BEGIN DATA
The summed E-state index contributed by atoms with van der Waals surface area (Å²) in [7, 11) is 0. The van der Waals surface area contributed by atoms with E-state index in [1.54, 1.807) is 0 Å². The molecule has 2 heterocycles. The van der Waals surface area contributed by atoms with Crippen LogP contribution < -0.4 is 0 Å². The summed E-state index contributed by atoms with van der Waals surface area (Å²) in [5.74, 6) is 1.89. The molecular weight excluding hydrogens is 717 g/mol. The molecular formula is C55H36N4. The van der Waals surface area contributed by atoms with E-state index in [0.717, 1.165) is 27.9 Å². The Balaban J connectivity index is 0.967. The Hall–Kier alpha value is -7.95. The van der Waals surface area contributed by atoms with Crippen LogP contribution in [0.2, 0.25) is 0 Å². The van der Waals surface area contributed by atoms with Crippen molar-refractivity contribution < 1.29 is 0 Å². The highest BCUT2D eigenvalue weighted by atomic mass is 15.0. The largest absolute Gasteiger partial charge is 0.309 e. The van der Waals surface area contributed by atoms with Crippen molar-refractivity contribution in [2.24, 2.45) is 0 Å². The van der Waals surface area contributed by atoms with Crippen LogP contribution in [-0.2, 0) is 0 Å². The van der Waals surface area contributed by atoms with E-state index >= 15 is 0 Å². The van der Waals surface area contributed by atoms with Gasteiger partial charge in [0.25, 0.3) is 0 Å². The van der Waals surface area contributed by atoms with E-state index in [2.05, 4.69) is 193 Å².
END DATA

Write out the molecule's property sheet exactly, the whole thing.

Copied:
The summed E-state index contributed by atoms with van der Waals surface area (Å²) in [7, 11) is 0. The van der Waals surface area contributed by atoms with E-state index in [1.54, 1.807) is 0 Å². The molecule has 2 heterocycles. The van der Waals surface area contributed by atoms with Crippen LogP contribution < -0.4 is 0 Å². The summed E-state index contributed by atoms with van der Waals surface area (Å²) in [5.74, 6) is 1.89. The molecular weight excluding hydrogens is 717 g/mol. The molecular formula is C55H36N4. The van der Waals surface area contributed by atoms with E-state index in [0.717, 1.165) is 27.9 Å². The Balaban J connectivity index is 0.967. The Hall–Kier alpha value is -7.95. The van der Waals surface area contributed by atoms with Crippen LogP contribution in [0.2, 0.25) is 0 Å². The van der Waals surface area contributed by atoms with Crippen molar-refractivity contribution < 1.29 is 0 Å². The highest BCUT2D eigenvalue weighted by atomic mass is 15.0. The largest absolute Gasteiger partial charge is 0.309 e. The van der Waals surface area contributed by atoms with Crippen molar-refractivity contribution in [2.24, 2.45) is 0 Å². The van der Waals surface area contributed by atoms with Crippen LogP contribution in [-0.2, 0) is 0 Å². The van der Waals surface area contributed by atoms with E-state index >= 15 is 0 Å². The van der Waals surface area contributed by atoms with Gasteiger partial charge in [0.25, 0.3) is 0 Å². The van der Waals surface area contributed by atoms with E-state index in [2.05, 4.69) is 193 Å².